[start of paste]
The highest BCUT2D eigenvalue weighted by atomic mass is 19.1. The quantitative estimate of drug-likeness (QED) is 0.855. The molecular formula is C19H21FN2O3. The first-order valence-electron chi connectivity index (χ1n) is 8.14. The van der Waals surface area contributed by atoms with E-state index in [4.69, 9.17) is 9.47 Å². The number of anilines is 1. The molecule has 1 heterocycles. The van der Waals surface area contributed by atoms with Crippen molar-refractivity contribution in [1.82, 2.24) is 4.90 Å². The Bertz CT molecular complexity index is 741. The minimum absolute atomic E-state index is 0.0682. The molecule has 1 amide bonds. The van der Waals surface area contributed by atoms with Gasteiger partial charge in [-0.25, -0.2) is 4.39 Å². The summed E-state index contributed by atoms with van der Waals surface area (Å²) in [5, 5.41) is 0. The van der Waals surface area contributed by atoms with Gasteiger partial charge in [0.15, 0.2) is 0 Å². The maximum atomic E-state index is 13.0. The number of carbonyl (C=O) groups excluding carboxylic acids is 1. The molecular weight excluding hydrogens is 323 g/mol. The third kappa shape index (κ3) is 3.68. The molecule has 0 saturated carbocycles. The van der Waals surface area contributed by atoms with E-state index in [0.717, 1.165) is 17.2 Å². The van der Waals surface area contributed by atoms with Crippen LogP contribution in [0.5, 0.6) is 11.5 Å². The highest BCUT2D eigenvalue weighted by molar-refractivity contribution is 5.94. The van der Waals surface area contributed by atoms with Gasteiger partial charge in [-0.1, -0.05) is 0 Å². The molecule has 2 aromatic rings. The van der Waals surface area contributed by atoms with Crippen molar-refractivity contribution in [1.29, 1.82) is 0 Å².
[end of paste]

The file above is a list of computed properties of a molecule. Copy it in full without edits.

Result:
The highest BCUT2D eigenvalue weighted by atomic mass is 19.1. The quantitative estimate of drug-likeness (QED) is 0.855. The molecular formula is C19H21FN2O3. The first-order valence-electron chi connectivity index (χ1n) is 8.14. The van der Waals surface area contributed by atoms with E-state index in [4.69, 9.17) is 9.47 Å². The number of anilines is 1. The molecule has 1 heterocycles. The van der Waals surface area contributed by atoms with Crippen molar-refractivity contribution in [1.82, 2.24) is 4.90 Å². The Bertz CT molecular complexity index is 741. The minimum absolute atomic E-state index is 0.0682. The molecule has 1 amide bonds. The van der Waals surface area contributed by atoms with Gasteiger partial charge in [-0.25, -0.2) is 4.39 Å². The summed E-state index contributed by atoms with van der Waals surface area (Å²) in [5, 5.41) is 0. The van der Waals surface area contributed by atoms with Gasteiger partial charge in [0.15, 0.2) is 0 Å². The maximum atomic E-state index is 13.0. The number of carbonyl (C=O) groups excluding carboxylic acids is 1. The molecular weight excluding hydrogens is 323 g/mol. The third kappa shape index (κ3) is 3.68. The molecule has 0 saturated carbocycles. The van der Waals surface area contributed by atoms with E-state index in [0.717, 1.165) is 17.2 Å². The van der Waals surface area contributed by atoms with Crippen LogP contribution in [0.5, 0.6) is 11.5 Å². The highest BCUT2D eigenvalue weighted by molar-refractivity contribution is 5.94. The van der Waals surface area contributed by atoms with Gasteiger partial charge in [-0.1, -0.05) is 0 Å². The molecule has 2 aromatic rings. The van der Waals surface area contributed by atoms with Crippen molar-refractivity contribution in [1.29, 1.82) is 0 Å².